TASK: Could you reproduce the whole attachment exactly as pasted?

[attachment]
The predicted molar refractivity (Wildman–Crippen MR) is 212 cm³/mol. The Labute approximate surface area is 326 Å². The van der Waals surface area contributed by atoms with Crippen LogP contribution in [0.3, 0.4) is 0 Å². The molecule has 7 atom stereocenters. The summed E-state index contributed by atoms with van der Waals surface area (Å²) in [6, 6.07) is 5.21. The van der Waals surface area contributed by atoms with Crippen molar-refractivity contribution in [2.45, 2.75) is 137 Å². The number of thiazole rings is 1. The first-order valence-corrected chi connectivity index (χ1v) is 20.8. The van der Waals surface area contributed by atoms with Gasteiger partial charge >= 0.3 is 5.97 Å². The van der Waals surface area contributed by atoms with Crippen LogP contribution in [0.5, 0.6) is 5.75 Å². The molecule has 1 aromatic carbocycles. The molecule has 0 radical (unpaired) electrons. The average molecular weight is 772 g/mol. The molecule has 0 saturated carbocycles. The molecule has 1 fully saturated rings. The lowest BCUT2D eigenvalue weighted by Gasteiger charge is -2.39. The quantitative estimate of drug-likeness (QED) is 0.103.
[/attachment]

The predicted molar refractivity (Wildman–Crippen MR) is 212 cm³/mol. The Labute approximate surface area is 326 Å². The van der Waals surface area contributed by atoms with Crippen LogP contribution in [0.3, 0.4) is 0 Å². The molecule has 7 atom stereocenters. The summed E-state index contributed by atoms with van der Waals surface area (Å²) in [6, 6.07) is 5.21. The van der Waals surface area contributed by atoms with Crippen molar-refractivity contribution in [2.45, 2.75) is 137 Å². The number of thiazole rings is 1. The first-order valence-corrected chi connectivity index (χ1v) is 20.8. The van der Waals surface area contributed by atoms with Gasteiger partial charge >= 0.3 is 5.97 Å². The van der Waals surface area contributed by atoms with Crippen LogP contribution in [0.5, 0.6) is 5.75 Å². The molecule has 1 aromatic carbocycles. The molecule has 0 radical (unpaired) electrons. The average molecular weight is 772 g/mol. The molecule has 0 saturated carbocycles. The molecule has 1 fully saturated rings. The lowest BCUT2D eigenvalue weighted by Gasteiger charge is -2.39. The quantitative estimate of drug-likeness (QED) is 0.103.